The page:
by Beth Chick
Third-year BA (Hons) Textile Design student
Myself, and 3 other Textile Design students were invited along with our tutor to the ‘Making it in Textiles’ conference in Bradford. The event was sponsored and organised by companies including Campaign for Wool, Clothworkers Company, Drapers’ Company and Weavers’ Company, for both students and tutors from different universities around the country that specialise in woven textiles.
The idea behind the event was for students to be able to learn about the textile industry first-hand, by talking face to face with manufacturers and witnessing the physical industrial production. There is a major talent gap in the industry today and young people are no longer learning the valuable technical skills needed to keep this industry alive. Throughout the whole event a large emphasis was put on the fact that the industry is bursting with job roles, from chain management to yarn design. There were even some jobs that I didn’t know existed, but are available to us as emerging textile designers.
During the visit, we heard from a number of experts who work in the industry, providing an insight into the broad opportunities within the textiles industry. We also had the chance to visit two functioning Yorkshire mills, which meant that we could experience what running a modern textile business was like today. There were over 120 students and tutors at this exciting event, meaning that we could also converse and meet others in the same position as us and gain an awareness of other courses and graduate possibilities.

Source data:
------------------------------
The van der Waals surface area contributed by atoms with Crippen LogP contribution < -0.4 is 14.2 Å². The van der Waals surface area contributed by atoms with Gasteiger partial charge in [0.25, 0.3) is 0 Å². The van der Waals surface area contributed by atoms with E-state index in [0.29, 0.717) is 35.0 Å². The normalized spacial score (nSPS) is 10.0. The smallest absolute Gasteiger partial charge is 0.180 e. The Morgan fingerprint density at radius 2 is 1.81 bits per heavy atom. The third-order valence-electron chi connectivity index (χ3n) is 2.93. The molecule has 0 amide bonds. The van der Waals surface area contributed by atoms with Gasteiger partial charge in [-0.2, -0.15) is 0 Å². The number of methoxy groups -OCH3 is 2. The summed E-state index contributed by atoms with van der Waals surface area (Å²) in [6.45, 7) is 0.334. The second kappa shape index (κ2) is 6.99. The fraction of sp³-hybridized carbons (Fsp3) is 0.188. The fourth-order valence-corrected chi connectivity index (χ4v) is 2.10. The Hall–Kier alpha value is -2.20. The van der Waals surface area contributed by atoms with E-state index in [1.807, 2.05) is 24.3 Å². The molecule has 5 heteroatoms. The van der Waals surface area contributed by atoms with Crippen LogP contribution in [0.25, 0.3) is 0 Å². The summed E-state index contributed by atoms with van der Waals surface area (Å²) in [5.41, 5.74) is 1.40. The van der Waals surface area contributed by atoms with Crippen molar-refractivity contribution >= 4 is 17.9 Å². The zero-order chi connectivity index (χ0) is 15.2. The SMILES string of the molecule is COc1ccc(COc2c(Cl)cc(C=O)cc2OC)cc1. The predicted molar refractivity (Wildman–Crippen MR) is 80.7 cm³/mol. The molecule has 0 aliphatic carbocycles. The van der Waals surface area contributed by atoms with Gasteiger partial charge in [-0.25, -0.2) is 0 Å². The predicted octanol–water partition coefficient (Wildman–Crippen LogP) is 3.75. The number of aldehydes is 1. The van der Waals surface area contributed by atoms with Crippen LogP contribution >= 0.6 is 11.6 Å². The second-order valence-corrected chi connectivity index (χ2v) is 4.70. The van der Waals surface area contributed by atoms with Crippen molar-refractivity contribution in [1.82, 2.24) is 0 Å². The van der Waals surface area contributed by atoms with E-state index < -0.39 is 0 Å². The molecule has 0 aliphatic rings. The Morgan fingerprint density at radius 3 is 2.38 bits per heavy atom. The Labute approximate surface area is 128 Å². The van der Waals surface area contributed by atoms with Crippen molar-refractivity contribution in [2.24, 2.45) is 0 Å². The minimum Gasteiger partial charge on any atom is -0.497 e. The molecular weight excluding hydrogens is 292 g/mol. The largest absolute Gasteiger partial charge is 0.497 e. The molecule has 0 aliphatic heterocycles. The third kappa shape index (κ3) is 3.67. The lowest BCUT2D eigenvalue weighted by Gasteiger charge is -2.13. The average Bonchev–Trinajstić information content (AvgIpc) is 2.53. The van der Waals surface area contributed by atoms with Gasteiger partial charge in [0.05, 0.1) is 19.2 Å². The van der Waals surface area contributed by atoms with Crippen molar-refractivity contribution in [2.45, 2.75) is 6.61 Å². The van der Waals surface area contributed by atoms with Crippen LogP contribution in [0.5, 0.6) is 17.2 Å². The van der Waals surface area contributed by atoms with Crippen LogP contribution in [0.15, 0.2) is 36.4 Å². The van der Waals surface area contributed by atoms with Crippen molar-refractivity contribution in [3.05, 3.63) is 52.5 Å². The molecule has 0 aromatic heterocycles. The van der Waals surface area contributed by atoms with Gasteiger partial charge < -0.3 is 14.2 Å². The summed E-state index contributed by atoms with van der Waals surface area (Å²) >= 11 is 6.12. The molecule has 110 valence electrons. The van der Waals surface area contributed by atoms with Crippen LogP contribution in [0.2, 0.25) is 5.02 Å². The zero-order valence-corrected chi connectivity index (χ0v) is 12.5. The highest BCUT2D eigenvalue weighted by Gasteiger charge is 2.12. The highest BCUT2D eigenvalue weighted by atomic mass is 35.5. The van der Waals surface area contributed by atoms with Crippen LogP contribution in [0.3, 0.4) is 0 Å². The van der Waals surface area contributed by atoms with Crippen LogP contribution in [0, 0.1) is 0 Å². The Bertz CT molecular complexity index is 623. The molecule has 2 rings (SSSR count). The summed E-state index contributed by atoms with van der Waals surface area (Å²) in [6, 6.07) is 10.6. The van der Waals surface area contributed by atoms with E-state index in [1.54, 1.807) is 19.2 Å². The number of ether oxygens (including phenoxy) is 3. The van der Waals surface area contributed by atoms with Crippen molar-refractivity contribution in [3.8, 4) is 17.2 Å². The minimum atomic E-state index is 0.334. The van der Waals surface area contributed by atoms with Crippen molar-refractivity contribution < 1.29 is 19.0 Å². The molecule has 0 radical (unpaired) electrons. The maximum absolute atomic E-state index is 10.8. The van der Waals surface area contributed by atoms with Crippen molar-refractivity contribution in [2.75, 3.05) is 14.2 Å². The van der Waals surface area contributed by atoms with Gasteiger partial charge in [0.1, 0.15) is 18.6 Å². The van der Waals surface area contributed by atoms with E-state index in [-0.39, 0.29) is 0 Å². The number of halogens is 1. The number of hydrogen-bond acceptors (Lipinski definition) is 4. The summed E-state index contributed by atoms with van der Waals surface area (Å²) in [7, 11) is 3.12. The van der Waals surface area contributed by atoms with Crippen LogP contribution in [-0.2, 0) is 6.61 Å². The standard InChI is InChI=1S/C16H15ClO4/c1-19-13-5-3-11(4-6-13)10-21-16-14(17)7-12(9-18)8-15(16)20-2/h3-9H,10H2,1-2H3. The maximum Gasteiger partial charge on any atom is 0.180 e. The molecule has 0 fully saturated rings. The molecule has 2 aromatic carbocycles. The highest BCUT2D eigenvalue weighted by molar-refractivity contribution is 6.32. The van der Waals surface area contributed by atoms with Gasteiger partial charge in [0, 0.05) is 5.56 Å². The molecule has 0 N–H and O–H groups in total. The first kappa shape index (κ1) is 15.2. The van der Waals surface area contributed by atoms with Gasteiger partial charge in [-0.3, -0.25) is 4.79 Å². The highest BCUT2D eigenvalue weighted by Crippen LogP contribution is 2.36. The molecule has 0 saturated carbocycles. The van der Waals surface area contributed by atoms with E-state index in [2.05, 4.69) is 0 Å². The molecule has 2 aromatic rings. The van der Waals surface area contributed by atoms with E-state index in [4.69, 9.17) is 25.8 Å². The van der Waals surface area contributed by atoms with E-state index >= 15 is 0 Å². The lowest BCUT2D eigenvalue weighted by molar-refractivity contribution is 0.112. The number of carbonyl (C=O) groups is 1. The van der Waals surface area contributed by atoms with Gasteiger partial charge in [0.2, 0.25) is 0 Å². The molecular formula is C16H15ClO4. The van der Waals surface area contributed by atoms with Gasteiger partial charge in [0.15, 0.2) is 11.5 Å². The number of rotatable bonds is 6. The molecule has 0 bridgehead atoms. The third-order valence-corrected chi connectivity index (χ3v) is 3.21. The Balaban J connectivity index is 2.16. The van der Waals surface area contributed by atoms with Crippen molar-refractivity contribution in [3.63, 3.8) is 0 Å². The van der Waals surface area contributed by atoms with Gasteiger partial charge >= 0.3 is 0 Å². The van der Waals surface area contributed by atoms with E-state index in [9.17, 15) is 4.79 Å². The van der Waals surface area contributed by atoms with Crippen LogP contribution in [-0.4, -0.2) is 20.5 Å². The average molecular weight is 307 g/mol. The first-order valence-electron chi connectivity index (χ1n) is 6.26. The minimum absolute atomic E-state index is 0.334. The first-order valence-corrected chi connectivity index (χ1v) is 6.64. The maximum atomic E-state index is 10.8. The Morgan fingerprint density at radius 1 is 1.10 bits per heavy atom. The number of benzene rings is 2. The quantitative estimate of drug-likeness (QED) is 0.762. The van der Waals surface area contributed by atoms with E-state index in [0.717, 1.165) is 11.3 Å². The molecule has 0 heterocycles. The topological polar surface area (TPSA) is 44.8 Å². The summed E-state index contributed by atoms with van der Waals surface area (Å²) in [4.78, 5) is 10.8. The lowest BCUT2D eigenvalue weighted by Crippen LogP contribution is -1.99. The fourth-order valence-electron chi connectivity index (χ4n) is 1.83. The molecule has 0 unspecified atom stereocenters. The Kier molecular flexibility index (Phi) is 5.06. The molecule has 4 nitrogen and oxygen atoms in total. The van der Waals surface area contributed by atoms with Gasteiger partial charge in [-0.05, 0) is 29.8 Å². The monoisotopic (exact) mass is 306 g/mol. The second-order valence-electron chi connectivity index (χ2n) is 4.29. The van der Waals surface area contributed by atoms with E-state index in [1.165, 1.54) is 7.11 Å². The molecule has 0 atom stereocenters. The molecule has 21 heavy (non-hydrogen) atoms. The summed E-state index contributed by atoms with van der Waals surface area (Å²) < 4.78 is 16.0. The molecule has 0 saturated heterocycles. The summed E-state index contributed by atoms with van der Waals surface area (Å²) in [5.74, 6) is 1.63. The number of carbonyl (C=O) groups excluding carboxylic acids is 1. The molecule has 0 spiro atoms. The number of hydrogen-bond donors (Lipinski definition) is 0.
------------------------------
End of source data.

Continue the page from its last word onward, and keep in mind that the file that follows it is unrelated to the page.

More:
On day 1 we arrived and were welcomed by one of the organisers with lunch before the day of industry talks began. The initial section of talks was all about setting up a business in textiles and the industry from a business point of view. The first talk was by Sheila-Mary Carruthers, a leading global Design Consultant and Professor. She went into a lot of detail and explained further about all of the different roles there are to be taken in the industry, from the yarn industry, to the business side, to the manufacturing side, and that there was a job for everyone, whether it was an ‘obvious’ role or not. After this, she went on to give us extremely helpful and critical advice about CV writing, applications for jobs in the industry and how to approach interviews in a professional way.
Speaking for all of us that went, I feel that this advice was crucial at this point in time as we will all be applying for jobs in the very near future. Being able to hear from a professional who carries out these kind of interviews herself helped us to see what she looks for in a potential candidate.